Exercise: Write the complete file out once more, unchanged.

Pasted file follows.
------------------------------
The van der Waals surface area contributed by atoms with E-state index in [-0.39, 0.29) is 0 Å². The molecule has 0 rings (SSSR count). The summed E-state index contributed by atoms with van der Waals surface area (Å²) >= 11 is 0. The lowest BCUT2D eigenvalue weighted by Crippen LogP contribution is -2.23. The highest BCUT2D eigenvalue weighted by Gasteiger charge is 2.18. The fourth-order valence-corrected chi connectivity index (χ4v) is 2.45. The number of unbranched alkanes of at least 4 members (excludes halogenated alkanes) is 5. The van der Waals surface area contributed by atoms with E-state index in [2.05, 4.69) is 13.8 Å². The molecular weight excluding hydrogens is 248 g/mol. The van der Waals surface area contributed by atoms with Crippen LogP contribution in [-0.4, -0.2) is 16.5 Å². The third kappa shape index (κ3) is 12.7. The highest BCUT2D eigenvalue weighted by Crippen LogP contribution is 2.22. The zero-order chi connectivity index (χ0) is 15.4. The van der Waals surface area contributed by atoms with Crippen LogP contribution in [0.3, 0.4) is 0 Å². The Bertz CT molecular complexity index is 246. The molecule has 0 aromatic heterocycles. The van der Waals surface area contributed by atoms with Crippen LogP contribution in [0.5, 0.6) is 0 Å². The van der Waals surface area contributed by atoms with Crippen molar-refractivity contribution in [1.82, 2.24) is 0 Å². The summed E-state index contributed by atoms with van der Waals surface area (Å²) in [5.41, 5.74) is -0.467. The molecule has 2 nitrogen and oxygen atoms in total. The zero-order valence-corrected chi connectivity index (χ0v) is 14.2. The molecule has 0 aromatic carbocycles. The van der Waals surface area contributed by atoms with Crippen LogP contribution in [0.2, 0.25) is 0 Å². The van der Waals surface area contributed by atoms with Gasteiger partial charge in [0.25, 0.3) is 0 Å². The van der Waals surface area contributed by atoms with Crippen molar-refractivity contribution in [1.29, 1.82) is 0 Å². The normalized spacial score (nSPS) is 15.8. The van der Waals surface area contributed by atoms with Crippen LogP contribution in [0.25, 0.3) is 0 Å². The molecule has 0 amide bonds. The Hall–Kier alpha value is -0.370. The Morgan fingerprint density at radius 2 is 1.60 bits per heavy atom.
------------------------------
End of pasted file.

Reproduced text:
The van der Waals surface area contributed by atoms with E-state index in [-0.39, 0.29) is 0 Å². The molecule has 0 rings (SSSR count). The summed E-state index contributed by atoms with van der Waals surface area (Å²) >= 11 is 0. The lowest BCUT2D eigenvalue weighted by Crippen LogP contribution is -2.23. The highest BCUT2D eigenvalue weighted by Gasteiger charge is 2.18. The fourth-order valence-corrected chi connectivity index (χ4v) is 2.45. The number of unbranched alkanes of at least 4 members (excludes halogenated alkanes) is 5. The van der Waals surface area contributed by atoms with E-state index in [2.05, 4.69) is 13.8 Å². The molecular weight excluding hydrogens is 248 g/mol. The van der Waals surface area contributed by atoms with Crippen LogP contribution in [-0.4, -0.2) is 16.5 Å². The third kappa shape index (κ3) is 12.7. The highest BCUT2D eigenvalue weighted by Crippen LogP contribution is 2.22. The zero-order chi connectivity index (χ0) is 15.4. The van der Waals surface area contributed by atoms with Crippen LogP contribution in [0.3, 0.4) is 0 Å². The Bertz CT molecular complexity index is 246. The molecule has 0 aromatic heterocycles. The van der Waals surface area contributed by atoms with Crippen LogP contribution in [0.5, 0.6) is 0 Å². The van der Waals surface area contributed by atoms with Crippen molar-refractivity contribution in [1.82, 2.24) is 0 Å². The summed E-state index contributed by atoms with van der Waals surface area (Å²) in [5.41, 5.74) is -0.467. The molecule has 2 nitrogen and oxygen atoms in total. The zero-order valence-corrected chi connectivity index (χ0v) is 14.2. The molecule has 0 aromatic carbocycles. The van der Waals surface area contributed by atoms with Crippen LogP contribution in [0.2, 0.25) is 0 Å². The van der Waals surface area contributed by atoms with Gasteiger partial charge in [0.25, 0.3) is 0 Å². The van der Waals surface area contributed by atoms with Crippen molar-refractivity contribution in [1.29, 1.82) is 0 Å². The normalized spacial score (nSPS) is 15.8. The van der Waals surface area contributed by atoms with Crippen LogP contribution in [0.25, 0.3) is 0 Å². The molecule has 0 amide bonds. The Hall–Kier alpha value is -0.370. The Morgan fingerprint density at radius 2 is 1.60 bits per heavy atom.